Universal Pictures Canada (2004) (Canada) (DVD) (as Universal Studios Canada)
How many different distributors would you expect to be involved with this film?
There are 21 in total if you include both cinema and home video distributors.
14 of these companies are owned by Universal (or part owned as UIP is joint owned with Paramount) – a great example of vertical integration!
The distributor will enter into an agreement with the cinema to screen the film on certain 'play-dates'. It is the responsibility of the distributor to arrange the transportation of the film to the cinema, as part of its wider coordination of print use across the UK. Logistics represents the phase of distribution at its most basic - supplying and circulating copies of the film to theatres, of tapes and DVDs to shops and video rental stores, and managing the effectiveness of the supply. The showing of films in cinemas is a time-pressured activity. Cinemas spend their money publicising film play-dates and times in local papers or through published programmes. There's an imperative for the distributor to deliver the film on time.
In this country the majority of the cinema going public are aged between 16 and 23 years old. Statistics show that they are the group which have the time and money to go to the cinema. It is this age group therefore that need to be targeted by filmmakers, distributors and exhibitors to encourage them in, and then back to, the cinema. However, the location of new multiplex cinemas has also led to the development of a more family-centered audience – who are attracted to the nearby shopping or leisure facilities as well as to the cinema itself. Baz Luhrmann's 1997 film William Shakespeare's Romeo and Juliet was a massive blockbuster hit, but did not have a huge publicity campaign. The film did not receive any Oscars and the reviews in the US and the UK were lukewarm. The exhibitors say that it is one of those very rare films which continue to run because the same people return to see it again and again and it is by word of mouth that they return. It will be one of the most enduring and profitable hits of 1997 with the core audience seemingly being under thirty, whilst the older cinema going public think that it is ‘the best Shakespearean film ever made.’ As the cinema's image has changed and become more up-market with high-grossing films, the price of cinema seats has reflected this change and risen dramatically. It can cost £16 or £17 to see a film in central London and yet cinema audiences continue to rise. Can you think of any reasons why this is so? If the reasons are not purely economic, then the image of cinema going must surely play a part. The multiplex complexes are popular despite often involving a good deal of travelling beyond local public transport. We must now consider whether the cinema-goer is as interested in the facilities surrounding the cinema in which the film is seen as in the actual film on the screen. .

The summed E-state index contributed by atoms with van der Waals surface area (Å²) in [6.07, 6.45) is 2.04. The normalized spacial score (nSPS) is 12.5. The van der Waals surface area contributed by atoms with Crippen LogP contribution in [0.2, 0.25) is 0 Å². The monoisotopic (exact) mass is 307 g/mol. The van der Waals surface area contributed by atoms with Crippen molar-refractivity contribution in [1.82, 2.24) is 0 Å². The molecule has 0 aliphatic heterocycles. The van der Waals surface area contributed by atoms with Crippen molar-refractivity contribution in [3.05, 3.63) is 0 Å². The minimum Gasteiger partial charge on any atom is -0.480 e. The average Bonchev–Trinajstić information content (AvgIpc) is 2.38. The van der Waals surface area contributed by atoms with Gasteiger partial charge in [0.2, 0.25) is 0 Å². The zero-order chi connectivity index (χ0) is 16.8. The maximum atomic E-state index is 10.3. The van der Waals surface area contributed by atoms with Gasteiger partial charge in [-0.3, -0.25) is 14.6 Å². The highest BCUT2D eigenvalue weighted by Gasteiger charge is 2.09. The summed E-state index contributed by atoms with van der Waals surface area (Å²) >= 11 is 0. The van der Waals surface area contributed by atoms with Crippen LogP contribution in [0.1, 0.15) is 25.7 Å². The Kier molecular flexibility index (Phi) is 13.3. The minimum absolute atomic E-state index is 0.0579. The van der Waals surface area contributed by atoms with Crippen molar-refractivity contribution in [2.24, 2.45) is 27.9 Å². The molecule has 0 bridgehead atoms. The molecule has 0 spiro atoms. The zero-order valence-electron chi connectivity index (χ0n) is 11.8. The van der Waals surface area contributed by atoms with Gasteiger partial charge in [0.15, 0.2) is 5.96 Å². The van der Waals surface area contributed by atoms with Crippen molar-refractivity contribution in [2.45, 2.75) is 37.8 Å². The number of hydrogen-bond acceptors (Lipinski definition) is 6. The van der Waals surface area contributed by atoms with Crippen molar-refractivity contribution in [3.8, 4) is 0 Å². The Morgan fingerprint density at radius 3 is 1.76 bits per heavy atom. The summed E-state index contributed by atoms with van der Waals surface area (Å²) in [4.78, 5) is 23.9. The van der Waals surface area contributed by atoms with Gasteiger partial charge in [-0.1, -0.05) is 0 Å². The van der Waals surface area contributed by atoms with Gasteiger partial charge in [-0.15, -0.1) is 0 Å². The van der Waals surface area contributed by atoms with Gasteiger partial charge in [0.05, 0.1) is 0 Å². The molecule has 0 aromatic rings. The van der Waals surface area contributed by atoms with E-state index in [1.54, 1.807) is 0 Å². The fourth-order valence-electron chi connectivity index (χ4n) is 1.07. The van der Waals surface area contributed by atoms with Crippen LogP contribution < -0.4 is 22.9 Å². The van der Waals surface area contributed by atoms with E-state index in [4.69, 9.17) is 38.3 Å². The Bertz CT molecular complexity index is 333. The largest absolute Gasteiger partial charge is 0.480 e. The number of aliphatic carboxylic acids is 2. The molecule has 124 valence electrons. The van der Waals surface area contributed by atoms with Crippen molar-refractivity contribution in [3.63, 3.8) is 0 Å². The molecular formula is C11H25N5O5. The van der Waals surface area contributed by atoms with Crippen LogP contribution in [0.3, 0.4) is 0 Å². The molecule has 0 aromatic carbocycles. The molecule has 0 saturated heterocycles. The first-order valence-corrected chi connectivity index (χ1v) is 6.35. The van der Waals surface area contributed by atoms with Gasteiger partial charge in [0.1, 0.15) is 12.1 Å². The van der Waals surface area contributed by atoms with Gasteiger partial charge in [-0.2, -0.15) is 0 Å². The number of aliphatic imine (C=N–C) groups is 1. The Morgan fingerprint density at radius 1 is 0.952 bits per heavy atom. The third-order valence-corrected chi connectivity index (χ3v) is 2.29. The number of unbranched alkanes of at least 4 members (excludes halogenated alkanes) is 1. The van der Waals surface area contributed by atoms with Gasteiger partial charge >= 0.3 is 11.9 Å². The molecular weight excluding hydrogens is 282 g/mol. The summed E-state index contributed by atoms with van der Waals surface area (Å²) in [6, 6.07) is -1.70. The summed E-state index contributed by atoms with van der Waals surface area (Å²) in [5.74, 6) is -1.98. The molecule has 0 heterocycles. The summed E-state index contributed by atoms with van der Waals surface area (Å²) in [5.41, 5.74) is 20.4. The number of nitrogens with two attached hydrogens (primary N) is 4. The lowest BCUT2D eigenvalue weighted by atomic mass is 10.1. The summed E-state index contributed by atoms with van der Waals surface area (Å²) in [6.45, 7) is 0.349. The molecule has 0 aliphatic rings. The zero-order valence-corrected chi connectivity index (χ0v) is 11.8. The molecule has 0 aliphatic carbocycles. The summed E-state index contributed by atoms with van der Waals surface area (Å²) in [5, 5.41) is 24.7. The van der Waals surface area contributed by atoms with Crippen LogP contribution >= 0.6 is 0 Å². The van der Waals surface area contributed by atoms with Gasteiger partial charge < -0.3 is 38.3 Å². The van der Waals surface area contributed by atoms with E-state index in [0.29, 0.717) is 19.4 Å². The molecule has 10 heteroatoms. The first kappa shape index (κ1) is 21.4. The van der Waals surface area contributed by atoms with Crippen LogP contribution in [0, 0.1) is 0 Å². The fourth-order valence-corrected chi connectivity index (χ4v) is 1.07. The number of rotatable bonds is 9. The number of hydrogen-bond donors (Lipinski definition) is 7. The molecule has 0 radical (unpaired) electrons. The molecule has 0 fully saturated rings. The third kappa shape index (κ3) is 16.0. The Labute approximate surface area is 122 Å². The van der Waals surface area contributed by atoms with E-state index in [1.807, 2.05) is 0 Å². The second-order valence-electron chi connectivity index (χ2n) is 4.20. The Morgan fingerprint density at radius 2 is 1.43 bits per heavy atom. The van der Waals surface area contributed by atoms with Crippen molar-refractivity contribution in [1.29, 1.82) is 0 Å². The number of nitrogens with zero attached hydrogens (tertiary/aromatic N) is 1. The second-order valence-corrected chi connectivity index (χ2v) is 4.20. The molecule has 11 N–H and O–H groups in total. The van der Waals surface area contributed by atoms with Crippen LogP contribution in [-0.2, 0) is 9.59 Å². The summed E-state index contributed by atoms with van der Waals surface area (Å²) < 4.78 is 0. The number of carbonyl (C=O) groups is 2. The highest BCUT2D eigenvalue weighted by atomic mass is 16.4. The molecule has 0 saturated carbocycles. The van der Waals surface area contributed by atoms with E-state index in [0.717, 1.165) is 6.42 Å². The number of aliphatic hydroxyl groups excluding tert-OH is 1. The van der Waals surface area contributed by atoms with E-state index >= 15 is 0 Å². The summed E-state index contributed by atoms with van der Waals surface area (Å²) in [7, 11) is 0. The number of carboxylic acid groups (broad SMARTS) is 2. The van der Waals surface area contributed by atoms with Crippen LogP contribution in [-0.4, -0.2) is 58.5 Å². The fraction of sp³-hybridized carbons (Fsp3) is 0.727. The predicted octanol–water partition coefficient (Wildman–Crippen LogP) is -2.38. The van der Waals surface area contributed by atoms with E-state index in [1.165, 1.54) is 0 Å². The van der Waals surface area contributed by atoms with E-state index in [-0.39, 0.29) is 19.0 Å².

The key advantages of digital cinema (‘d-cinema’ ) for local cinemas are:
This section will link with PowerPoint 2 case studies, which shows these in practice but a definition includes
Convergence describes two phenomena: First, technologies coming together, for example, a mobile phone you can use as a still and moving image camera, download and watch moving images on, use as an MP3 player and recorder and access the internet with. Second, media industries are diversifying so they produce and distribute across several media—for example, a newspaper with an online version and audio podcasts or the coming together of videogames with films.
We no longer live in a media world where television, videogames, films, newspapers, radio, magazines and music exist separately. For this reason it is essential that you study the impact of convergence on the film industry — the focus here is on the contemporary.
Synergy: In media revenue, synergy is the promotion and sale of a product throughout the various subsidiaries of a media conglomerate, e.g. films, soundtracks, or video games. I.e. Working Title owned by Universal made the Boat that Rocked, the Soundtrack was owned by Mercury record label which is also owned by Universal